It is widely known that the government’s labor cost index, rather than its consumer price index, is the Greenspan Fed’s favored indicator of inflation potential. Moreover, Greenspan himself observed publicly on a number of occasions that the anxiety of American workers over losing their jobs was a critical factor in keeping wages down during most of the 1990s. By 1999, tight labor markets (plus an increase in the minimum wage) were beginning to raise wages. Slowing down the economy was a way of weakening workers’ resolve to demand more pay.

Today, it looks like Greenspan’s gamble failed. The stock market began to tumble in the first half of 2000, not because labor costs were rising, but because limits of investor credulity were finally reached. The business press, which a year before was proclaiming the 30-year-old dot-com executives as pioneers of the new economy, was now ridiculing the public for having believed that the stock of companies that would never make a profit could go up forever. The new economy, as one Wall Street Journal writer put it, now looks like an old-fashioned credit bubble.” In the second half of that year, consumers whose debt-to-in-come ratios were at record highs, began to pull in. Christmas sales flopped, and by early January Greenspan reversed himself and lowered interest rates.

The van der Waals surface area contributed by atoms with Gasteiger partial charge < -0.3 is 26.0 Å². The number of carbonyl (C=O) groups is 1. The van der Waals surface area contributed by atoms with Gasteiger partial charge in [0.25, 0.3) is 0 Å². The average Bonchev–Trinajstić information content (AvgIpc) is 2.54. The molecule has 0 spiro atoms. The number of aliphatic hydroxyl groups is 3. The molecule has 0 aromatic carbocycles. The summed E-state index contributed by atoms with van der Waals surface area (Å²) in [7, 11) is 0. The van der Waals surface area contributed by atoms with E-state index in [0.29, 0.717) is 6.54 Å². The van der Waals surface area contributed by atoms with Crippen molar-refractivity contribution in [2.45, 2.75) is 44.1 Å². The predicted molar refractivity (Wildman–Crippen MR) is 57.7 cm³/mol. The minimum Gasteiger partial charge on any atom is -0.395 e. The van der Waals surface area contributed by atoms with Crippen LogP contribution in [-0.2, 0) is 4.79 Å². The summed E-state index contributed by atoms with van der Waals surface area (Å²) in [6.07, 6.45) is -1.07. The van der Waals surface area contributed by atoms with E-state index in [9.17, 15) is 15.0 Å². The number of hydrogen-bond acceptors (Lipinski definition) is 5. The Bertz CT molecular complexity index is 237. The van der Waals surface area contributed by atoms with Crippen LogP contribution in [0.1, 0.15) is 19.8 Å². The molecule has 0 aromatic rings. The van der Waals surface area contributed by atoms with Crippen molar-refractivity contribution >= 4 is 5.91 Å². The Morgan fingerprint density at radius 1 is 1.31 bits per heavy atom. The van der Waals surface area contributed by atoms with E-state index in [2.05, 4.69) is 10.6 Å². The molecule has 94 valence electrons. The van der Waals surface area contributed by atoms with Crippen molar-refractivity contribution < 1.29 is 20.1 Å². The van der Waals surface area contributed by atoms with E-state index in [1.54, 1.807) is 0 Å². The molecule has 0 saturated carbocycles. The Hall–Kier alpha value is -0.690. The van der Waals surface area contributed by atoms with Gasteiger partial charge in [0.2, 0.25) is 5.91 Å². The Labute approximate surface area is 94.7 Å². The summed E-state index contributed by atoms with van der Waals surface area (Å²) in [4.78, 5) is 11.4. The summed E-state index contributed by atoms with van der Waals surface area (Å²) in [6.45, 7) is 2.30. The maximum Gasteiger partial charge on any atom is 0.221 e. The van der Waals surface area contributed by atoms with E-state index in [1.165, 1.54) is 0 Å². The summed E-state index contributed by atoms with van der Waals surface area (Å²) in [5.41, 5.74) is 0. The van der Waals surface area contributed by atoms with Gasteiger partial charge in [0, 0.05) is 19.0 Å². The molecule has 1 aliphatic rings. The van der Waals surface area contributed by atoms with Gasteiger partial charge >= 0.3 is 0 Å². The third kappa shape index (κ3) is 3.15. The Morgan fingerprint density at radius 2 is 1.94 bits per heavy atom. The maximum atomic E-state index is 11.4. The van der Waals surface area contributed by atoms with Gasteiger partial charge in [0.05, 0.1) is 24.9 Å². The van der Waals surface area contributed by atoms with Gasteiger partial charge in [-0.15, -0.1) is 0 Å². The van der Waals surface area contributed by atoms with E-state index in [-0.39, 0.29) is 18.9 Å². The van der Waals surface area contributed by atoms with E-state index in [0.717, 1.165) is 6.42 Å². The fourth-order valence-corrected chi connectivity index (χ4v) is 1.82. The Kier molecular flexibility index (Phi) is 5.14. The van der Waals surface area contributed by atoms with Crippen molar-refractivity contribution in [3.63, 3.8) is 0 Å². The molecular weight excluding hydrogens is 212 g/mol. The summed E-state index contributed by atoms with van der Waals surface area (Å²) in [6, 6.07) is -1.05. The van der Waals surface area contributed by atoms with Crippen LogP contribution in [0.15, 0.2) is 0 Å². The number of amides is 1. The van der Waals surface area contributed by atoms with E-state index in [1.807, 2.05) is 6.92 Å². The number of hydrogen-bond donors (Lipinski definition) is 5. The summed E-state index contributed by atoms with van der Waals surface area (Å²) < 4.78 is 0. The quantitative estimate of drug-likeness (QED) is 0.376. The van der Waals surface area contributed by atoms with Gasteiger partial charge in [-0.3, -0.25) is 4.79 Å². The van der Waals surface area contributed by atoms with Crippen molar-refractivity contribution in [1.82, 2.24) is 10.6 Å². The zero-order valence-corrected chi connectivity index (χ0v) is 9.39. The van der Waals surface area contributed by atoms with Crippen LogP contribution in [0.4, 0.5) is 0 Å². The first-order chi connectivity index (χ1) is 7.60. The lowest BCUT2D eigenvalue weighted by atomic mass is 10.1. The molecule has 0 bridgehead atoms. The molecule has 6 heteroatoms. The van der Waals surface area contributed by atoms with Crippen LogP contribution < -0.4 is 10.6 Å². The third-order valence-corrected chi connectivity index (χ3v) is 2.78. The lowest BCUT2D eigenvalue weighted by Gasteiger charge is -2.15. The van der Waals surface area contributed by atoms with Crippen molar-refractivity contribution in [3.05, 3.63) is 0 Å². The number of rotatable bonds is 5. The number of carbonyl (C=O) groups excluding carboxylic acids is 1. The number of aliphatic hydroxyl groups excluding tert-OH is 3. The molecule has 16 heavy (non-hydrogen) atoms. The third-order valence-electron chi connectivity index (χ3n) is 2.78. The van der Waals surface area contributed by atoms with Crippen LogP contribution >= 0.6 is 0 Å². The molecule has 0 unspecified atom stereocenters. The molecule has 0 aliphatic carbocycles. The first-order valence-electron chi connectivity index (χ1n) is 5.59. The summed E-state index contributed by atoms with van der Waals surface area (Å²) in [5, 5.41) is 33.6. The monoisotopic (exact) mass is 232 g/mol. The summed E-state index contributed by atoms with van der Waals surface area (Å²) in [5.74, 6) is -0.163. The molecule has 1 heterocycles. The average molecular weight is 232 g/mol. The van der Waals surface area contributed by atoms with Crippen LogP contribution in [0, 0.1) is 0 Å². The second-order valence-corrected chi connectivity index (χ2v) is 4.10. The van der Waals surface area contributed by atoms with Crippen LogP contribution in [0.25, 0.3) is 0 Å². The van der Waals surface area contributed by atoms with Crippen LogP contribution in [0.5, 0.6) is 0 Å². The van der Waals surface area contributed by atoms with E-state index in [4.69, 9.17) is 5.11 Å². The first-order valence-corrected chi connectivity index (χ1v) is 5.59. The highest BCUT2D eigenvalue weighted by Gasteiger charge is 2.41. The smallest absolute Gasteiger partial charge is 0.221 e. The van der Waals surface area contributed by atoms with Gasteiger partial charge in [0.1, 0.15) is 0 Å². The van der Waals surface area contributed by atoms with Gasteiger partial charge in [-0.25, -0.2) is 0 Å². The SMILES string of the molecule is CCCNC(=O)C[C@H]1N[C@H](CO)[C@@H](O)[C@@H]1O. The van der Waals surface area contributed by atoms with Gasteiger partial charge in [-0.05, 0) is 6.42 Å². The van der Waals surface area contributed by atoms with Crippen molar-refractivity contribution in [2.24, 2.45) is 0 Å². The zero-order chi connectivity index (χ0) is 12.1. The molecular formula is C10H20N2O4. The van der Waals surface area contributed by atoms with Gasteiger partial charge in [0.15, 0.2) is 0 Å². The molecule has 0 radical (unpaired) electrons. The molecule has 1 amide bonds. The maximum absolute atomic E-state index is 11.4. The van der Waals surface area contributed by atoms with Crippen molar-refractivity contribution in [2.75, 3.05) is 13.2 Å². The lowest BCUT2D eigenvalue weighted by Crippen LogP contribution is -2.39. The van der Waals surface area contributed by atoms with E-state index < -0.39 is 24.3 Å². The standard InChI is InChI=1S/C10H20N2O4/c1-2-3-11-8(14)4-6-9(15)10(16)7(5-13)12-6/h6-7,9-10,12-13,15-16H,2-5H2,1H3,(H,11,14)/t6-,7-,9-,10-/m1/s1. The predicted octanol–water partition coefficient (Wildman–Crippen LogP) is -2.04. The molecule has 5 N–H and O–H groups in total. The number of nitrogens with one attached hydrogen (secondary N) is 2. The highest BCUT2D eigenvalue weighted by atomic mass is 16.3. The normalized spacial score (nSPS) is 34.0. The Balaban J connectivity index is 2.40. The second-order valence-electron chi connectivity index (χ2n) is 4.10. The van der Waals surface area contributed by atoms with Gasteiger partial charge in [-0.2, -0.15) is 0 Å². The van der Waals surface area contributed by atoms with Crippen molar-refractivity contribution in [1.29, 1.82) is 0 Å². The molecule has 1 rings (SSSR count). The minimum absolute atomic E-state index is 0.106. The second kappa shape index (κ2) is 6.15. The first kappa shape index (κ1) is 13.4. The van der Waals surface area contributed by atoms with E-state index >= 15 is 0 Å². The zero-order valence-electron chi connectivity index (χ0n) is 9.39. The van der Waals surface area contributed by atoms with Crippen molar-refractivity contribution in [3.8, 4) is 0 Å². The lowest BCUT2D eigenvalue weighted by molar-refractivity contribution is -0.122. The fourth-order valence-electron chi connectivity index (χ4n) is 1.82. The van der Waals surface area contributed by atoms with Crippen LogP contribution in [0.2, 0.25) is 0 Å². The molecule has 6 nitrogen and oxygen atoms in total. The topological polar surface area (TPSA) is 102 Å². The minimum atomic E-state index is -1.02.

About that same time, just after the Supreme Court appointed him president, George W. Bush began forecasting a “Clinton” recession. But the blame for a downturn will be hard to pin on the absent Clinton. So George W. better watch out. Having cost Bush’s father the presidency and Bill Clinton his political soul, Alan Greenspan is at the top of his game. If the next year gives birth to a growing economy, it will be named after him. If it’s a recession, it will be named for his junior partner in the White House.
*Maestro: Greenspan’s Fed and the American Dream (Simon and Schuster, 2000)

Jeff Faux is president of the Economic Policy Institute.